Film & Television

I, Tonya: The Mostly True Story of Ice Skating’s Most Striking Woman

What’s tougher to take is watching how the establishment punishes Harding for her otherness. Lacking the designer costumes and princess demeanor of her competitors, her scores lag behind lesser athletes’. At one point, after nailing a superb routine and earning lackluster points, she confronts the judges. “How do I get a fair shot here?” she demands. The smug judge replies, “We also judge on presentation.” Harding’s response? “Suck my dick!”

Margot Robbie, who’s nominated for Best Actress, does a really stupendous job as Harding. She somehow balances the disgraced skater’s humanity with her take-no-prisoners defensiveness. We see real elation when she takes to the ice and equally real disgust when her efforts are discounted. She doesn’t want to be pitied; she wants to be given her due. When she’s skating, there is genuine rage under all the smiles, sequins and makeup. What strikes you as you watch Harding’s short-lived career is how deserving she is, in terms of sheer talent and yet how difficult it is to like her. Even as you root for her, you recognize that it’s easier to cheer on the polite and pretty girls in their Vera Wang dresses. Even when she triumphs, you know she’s thinking, “So there!”

Robbie is surrounded by an excellent cast, in particular Allison Jannie whose portrayal of Harding’s mother is also recognized with an Oscar nomination. Endlessly ambitious, she is often grotesque and only shows glimpses of anything resembling maternal love when her daughter can’t see it. When Harding tries to piece together a charade of a “wholesome family” in order to become a more popular contender, her mother berates her. “You think Sonya Henie’s mother loved her? Poor fuckin’ you. I didn’t stay home making apple brown bettys. No, I made you a champion knowing you’d hate me for it. That’s the sacrifice a mother makes. I wish I had a mother like me instead of nice. Nice gets you shit. I didn’t like my mother either, so what? I fucking gave you a gift.” Janney has already won the Golden Globe and the SAG. The Oscar seems likely, although she has tough competition in Laurie Metcalf playing another outrageous (but far more likeable) mother in Lady Bird.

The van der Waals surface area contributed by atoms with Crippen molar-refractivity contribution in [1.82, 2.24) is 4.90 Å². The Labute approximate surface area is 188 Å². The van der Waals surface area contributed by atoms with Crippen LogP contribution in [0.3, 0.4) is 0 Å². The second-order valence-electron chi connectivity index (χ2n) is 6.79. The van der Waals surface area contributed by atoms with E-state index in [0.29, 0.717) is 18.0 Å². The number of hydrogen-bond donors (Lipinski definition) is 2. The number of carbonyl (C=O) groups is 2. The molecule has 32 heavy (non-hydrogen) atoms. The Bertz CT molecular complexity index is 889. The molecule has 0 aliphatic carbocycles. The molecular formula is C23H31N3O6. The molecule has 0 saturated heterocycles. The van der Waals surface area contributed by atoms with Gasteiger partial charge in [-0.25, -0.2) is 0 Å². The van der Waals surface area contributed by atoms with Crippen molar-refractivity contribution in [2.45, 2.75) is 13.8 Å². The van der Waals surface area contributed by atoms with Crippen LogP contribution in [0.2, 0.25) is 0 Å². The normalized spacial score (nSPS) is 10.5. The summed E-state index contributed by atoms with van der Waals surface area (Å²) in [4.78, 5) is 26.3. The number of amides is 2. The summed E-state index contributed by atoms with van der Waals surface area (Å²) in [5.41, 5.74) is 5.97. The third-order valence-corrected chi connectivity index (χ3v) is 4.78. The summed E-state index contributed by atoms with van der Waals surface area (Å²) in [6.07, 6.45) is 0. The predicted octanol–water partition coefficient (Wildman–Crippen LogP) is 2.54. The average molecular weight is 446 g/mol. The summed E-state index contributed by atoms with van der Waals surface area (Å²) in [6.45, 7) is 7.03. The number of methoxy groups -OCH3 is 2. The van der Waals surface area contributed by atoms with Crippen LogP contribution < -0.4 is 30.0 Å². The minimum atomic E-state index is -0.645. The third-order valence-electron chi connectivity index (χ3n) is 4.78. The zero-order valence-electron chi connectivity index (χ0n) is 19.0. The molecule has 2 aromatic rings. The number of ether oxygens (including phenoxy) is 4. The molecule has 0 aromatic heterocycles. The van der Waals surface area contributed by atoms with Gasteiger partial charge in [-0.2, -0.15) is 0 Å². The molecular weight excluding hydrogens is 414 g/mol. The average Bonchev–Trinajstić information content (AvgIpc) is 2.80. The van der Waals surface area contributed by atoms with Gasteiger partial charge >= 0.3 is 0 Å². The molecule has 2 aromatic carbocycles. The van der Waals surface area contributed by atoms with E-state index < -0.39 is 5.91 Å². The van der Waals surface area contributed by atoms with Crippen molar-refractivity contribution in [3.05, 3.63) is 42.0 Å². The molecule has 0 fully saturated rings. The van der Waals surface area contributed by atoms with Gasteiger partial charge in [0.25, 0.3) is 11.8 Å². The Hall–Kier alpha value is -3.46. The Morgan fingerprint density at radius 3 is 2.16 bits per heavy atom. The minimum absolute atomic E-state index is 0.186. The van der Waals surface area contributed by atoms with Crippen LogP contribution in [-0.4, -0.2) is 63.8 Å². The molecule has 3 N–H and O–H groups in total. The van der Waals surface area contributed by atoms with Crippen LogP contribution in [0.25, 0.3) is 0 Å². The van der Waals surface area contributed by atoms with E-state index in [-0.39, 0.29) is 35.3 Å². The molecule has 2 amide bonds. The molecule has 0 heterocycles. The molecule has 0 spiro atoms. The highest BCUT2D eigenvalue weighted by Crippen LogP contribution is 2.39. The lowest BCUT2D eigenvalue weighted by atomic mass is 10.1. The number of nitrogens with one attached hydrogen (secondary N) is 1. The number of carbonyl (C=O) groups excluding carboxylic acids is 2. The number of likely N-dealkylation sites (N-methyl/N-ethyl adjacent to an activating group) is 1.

Other cast standouts include Sebastian Stan as the weasely Gillooly, Paul Walter Hauser as the deeply delusional Eckherd, Julianne Nicholson as Harding’s coach Diane Rawlinson, and the wonderful young Grace McKenna (Gifted), who continues to perfect the world’s most formidable scowl as the young Tonya.

With impressive CGI effects (which may have contributed to I, Tonya’s third Oscar nomination for Best Editing), Robbie appears to be as accomplished a skater as Harding. In fact, some of the movie’s most exhilarating moments are scenes of the skater’s virtuosic routines, which have, of course, been created for the screen. It adds another layer to the film’s contemplation of truth.

Harding, of course, has a definitive opinion about all that. Middle-aged and chain-smoking in her kitchen, she shares it. “America. They want someone to love, but they want someone to hate, and the haters always say. ‘Tonya, tell the truth!’ There’s no such thing as truth. I mean it’s bullshit! Everyone has their own truth.”

Well, the truth this week in South Korea is that even as we celebrate Nagasu as the first American woman to land a triple axel in the Olympics, Harding’s name is back in the press. Twenty-five years ago, she was the first American woman to land one in any international competition.

And, I’m sure she’s thinking, “So there!”

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